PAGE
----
Cardiff Barrage
Cardiff BayCardiff
Cardiff CF64 1TT
 
 
 
The Cardiff Bay Barrage in Wales is one of the greatest civil engineering projects in Europe and well worth visiting.
 
A 0.6 mile (1 km) long barrier has been constructed between Queen Alexandra Dock and Penarth Head, blocking off Cardiff Bay’s entry into the Bristol Channel. Behind the barrage the Rivers Taff and Ely have backed up to create a huge freshwater lake which has rejuvenated the dockland area of south Cardiff. Sluice gates control the flow of the rivers through the barrage and 3 massive sea locks provide 24 hour access to and from the Bristol Channel for leisure craft.
 
As well as the impressive locks, bascule bridges, sluices and fish pass there is a landscaped embankment walk, a children's play area, and a sea fishing zone.
 
Pedestrian and cycle paths linking Mermaid Quay and the Penarth Marina cross the barrage giving residents and visitors a chance to view the Bristol Channel estuary, Somerset coast and the regenerated Inner and Outer Harbours. This amazing project has brought Cardiff’s waterfront back to life and made the Bay accessible to everyone.
 
The Barrage can be reached by car but by far the best way is to catch a river waterbus from the city centre and travel down the River Taff to the docks, then through the Bay to Penarth and the Barrage. A walk across the barrage and the 875 yard (800 metre) embankment will bring you back to the bustling quays of the Inner Harbour and Mermaid Quay with its restaurants, cafes and bars.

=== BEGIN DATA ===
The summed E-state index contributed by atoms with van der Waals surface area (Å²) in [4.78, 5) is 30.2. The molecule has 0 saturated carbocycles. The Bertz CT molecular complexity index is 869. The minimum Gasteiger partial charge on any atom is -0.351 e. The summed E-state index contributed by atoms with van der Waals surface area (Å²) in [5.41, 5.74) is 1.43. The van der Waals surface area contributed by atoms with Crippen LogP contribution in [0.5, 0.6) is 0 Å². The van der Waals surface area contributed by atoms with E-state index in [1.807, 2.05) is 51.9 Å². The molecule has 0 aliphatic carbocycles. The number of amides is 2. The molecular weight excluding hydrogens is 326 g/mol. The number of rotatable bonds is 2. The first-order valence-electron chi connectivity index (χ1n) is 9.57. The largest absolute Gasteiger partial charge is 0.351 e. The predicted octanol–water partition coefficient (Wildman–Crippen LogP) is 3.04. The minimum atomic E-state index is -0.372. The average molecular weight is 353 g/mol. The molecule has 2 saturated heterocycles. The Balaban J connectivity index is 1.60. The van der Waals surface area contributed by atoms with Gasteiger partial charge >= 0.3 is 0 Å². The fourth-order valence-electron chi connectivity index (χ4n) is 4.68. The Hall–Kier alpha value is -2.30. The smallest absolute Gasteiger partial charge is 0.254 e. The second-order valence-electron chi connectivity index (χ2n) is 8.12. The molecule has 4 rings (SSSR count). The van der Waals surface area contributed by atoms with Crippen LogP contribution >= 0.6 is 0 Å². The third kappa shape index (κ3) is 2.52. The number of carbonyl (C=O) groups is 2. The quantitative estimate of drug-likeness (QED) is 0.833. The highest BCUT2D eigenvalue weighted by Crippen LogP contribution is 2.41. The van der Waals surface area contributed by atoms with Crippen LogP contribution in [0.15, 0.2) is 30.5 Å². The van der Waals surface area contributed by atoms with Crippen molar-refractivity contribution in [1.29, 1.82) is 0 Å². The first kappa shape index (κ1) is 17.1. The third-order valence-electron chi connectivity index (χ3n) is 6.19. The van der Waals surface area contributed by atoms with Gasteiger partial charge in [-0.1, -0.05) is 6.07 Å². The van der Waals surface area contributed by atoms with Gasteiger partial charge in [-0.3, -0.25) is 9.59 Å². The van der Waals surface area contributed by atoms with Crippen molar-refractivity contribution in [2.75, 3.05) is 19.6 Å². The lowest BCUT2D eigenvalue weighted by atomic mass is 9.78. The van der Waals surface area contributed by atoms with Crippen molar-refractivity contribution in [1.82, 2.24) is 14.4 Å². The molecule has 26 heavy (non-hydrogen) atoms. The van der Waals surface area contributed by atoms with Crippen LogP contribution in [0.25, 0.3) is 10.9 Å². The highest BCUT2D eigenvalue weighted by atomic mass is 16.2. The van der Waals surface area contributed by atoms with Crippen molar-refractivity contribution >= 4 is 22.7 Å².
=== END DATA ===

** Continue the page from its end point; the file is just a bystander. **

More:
Until the barrage was built, Cardiff Docks were at the mercy of the Bristol Channel tides. At really low tides the water level could drop 46 feet (14 metres) leaving exposed mudflats and a shallow channel causing disruption for up to 14 hours. Shipping moved to other ports and the ‘Tiger Bay’ population of south Cardiff became unemployed. Something had to be done to bring the area back to life.
 
It took 14 years to build the barrage and associated works but successful regeneration has taken place and investment has returned to the area. Cardiff Bay is now a popular place to live, shop, indulge in water-based activities, and attend land-based events. It attracts many thousands of visitors each year.
 
Construction
The main operational section of the Barrage, which includes the locks, sluices and fish-pass, was constructed in the dry, in a sand cofferdam. The sand used was dredged from the Bristol Channel, and was then re-used for completing the embankment.
 
As far as possible all materials were locally sourced. The stone used for the embankment came from local Welsh quarries. The steel reinforcement came from the steel mill in Cardiff, and the concrete caissons for the outer harbour breakwaters were constructed in the dry dock at Cardiff and floated into position.